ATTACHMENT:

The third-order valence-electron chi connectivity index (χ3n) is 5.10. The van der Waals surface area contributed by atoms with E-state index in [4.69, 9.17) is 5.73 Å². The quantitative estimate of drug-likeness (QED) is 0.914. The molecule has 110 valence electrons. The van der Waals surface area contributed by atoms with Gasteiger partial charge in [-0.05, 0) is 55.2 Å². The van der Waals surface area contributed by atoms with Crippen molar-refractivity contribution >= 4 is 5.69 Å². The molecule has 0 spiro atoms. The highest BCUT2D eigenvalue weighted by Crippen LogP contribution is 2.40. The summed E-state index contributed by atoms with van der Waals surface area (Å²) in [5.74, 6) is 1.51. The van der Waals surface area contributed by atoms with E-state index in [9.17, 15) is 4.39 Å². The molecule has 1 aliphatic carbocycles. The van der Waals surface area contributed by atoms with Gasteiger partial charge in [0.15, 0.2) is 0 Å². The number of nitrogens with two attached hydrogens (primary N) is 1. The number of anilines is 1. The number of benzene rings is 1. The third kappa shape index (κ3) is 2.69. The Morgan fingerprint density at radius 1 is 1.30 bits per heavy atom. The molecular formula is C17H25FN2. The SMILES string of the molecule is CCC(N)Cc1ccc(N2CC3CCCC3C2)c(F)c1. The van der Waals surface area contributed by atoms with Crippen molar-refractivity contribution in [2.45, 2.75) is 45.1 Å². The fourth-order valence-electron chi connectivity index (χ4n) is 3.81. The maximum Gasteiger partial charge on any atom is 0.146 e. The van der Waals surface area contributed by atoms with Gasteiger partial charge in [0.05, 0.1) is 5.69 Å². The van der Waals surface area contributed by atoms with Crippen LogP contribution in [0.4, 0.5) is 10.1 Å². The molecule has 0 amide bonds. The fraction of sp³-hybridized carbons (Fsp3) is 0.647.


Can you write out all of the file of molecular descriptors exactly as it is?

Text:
The third-order valence-electron chi connectivity index (χ3n) is 5.10. The van der Waals surface area contributed by atoms with E-state index in [4.69, 9.17) is 5.73 Å². The quantitative estimate of drug-likeness (QED) is 0.914. The molecule has 110 valence electrons. The van der Waals surface area contributed by atoms with Gasteiger partial charge in [-0.05, 0) is 55.2 Å². The van der Waals surface area contributed by atoms with Crippen molar-refractivity contribution >= 4 is 5.69 Å². The molecule has 0 spiro atoms. The highest BCUT2D eigenvalue weighted by Crippen LogP contribution is 2.40. The summed E-state index contributed by atoms with van der Waals surface area (Å²) in [5.74, 6) is 1.51. The van der Waals surface area contributed by atoms with E-state index in [9.17, 15) is 4.39 Å². The molecule has 1 aliphatic carbocycles. The van der Waals surface area contributed by atoms with Gasteiger partial charge in [0.15, 0.2) is 0 Å². The number of nitrogens with two attached hydrogens (primary N) is 1. The number of anilines is 1. The number of benzene rings is 1. The third kappa shape index (κ3) is 2.69. The Morgan fingerprint density at radius 1 is 1.30 bits per heavy atom. The molecular formula is C17H25FN2. The SMILES string of the molecule is CCC(N)Cc1ccc(N2CC3CCCC3C2)c(F)c1. The van der Waals surface area contributed by atoms with Crippen molar-refractivity contribution in [2.45, 2.75) is 45.1 Å². The fourth-order valence-electron chi connectivity index (χ4n) is 3.81. The maximum Gasteiger partial charge on any atom is 0.146 e. The van der Waals surface area contributed by atoms with Gasteiger partial charge in [0.05, 0.1) is 5.69 Å². The van der Waals surface area contributed by atoms with Crippen LogP contribution in [0.4, 0.5) is 10.1 Å². The molecule has 0 amide bonds. The fraction of sp³-hybridized carbons (Fsp3) is 0.647.